While it’s true that introspection can give us valuable insight into ourselves, there is a right way to go about it.
Organizational psychologist, researcher, and New York Times best-selling author and TEDx speaker Dr. Tasha Eurich writes that the problem with introspection isn’t that it’s categorically ineffective, but that we don’t always do it right.
“When we examine the causes of our thoughts, feelings, and behaviors — which we often do by asking ourselves ‘why’ questions — we tend to search for the easiest and most plausible answers. Generally, once we’ve found one or two, we stop looking.”
Asking why can sometimes cause our brains to mislead us because our brains tend to come up with the first plausible explanation. You may be feeling miserable and trying to find out why, remember that you have just had lunch with your neighbor and then blame the interaction with her for your feelings, which might be quite misdirected.
Asking why also tends to keep us fixated on our problems and placing blame instead of moving forward, says Eurich.
So if asking why isn’t helpful, what should we ask?
According to Eurich asking ‘what’ would be better because it could keep us open to discovering new information about ourselves, even if that information is negative or in conflict with our existing beliefs. Asking why might have the opposite effect.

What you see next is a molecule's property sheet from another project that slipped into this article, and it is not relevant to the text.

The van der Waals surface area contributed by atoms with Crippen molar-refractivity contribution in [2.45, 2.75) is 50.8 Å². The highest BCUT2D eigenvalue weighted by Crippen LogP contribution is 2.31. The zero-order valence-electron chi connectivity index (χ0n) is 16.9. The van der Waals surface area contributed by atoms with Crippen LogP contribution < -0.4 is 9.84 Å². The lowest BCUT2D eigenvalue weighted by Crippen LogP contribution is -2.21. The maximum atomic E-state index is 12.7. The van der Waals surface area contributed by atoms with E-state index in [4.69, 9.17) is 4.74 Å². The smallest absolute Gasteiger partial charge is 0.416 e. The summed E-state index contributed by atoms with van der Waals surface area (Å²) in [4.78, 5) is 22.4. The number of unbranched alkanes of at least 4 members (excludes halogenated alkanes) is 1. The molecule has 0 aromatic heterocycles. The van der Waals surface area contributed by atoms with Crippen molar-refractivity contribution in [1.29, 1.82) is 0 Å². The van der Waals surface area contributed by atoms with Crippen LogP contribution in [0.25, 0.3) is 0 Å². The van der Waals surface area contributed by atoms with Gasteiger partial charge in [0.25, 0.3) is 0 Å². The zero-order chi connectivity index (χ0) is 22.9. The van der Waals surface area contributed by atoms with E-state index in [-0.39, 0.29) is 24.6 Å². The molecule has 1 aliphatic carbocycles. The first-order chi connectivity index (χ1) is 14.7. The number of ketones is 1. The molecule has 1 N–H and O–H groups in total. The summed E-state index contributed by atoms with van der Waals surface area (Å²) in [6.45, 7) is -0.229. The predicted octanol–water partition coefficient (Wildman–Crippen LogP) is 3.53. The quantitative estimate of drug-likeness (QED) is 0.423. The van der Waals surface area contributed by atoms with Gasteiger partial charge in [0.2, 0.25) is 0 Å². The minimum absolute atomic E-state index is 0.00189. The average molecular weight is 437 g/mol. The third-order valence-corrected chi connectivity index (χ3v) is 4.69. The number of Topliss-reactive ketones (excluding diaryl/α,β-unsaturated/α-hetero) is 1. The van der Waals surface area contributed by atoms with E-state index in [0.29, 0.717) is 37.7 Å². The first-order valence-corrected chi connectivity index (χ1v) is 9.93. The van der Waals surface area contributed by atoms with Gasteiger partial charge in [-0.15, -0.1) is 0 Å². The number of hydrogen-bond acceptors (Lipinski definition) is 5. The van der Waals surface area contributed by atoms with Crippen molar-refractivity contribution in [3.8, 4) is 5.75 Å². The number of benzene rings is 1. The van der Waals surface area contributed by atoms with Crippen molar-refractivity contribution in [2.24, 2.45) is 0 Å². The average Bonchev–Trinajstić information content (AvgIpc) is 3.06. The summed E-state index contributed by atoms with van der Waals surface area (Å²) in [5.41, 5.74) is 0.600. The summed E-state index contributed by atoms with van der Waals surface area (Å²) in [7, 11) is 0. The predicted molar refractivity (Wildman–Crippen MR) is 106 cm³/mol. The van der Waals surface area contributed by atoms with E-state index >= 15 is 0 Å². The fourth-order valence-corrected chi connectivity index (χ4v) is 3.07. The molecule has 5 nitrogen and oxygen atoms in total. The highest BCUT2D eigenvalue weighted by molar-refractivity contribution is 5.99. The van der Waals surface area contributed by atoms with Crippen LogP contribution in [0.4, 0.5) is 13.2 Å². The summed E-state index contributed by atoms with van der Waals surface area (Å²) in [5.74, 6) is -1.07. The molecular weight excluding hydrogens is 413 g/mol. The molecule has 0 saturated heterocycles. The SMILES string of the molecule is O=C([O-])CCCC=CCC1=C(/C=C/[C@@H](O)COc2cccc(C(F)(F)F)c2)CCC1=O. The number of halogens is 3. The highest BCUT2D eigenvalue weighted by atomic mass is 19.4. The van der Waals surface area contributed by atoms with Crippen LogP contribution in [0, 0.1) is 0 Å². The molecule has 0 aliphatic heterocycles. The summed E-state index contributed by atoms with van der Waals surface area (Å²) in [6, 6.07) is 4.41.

So when it comes to developing internal self-awareness, Eurich has developed a simple tool that she calls ‘What Not Why’.
She explains that ‘why’ questions can draw us to our limitations while ‘what’ questions help us see our potential; ‘why’ questions stir up negative emotions while ‘what’ questions keep us curious; ‘why’ questions trap us in our past while ‘what’ questions help us create a better future.
“In addition to helping us gain insight, asking what instead of why can be used to help us better understand and manage our emotions.”
Eurich illustrates with an example we can all relate to: “Let’s say you’re in a terrible mood after work one day. Asking “Why do I feel this way?” might elicit such unhelpful answers as “Because I hate Mondays!” or “Because I’m just a negative person!” Instead, if you ask “What am I feeling right now?” you could realize you’re feeling overwhelmed at work, exhausted and hungry. Armed with that knowledge, you might decide to fix yourself dinner, call a friend or commit to an early bedtime.
Many people find it hard to define their feelings. I am one of them. I can always tell you what I think but rarely what I feel, so Eurich’s next point is helpful for people like me.
She says that asking ‘what’ can force us to name our emotions, which is important for understanding ourselves better.
“Evidence shows the simple act of translating our emotions into language — versus simply experiencing them — can stop our brains from activating our amygdala, the fight-or-flight command center. This, in turn, seems to help us stay in control.”
Matthew D. Lieberman, UCLA associate professor of psychology explains the effect of putting feelings into words like this: “In the same way you hit the brake when you’re driving when you see a yellow light, when you put feelings into words, you seem to be hitting the brakes on your emotional responses.”
‘Why’ questions do have a place though.
Eurich cautions that in the workplace ‘why’ questions stay relevant. If a product or a project fails, you have to find out why it happened in order to avoid future failures.
“A good rule of thumb, then, is that why questions are generally better to help us understand events in our environment and what questions are generally better to help us understand ourselves.”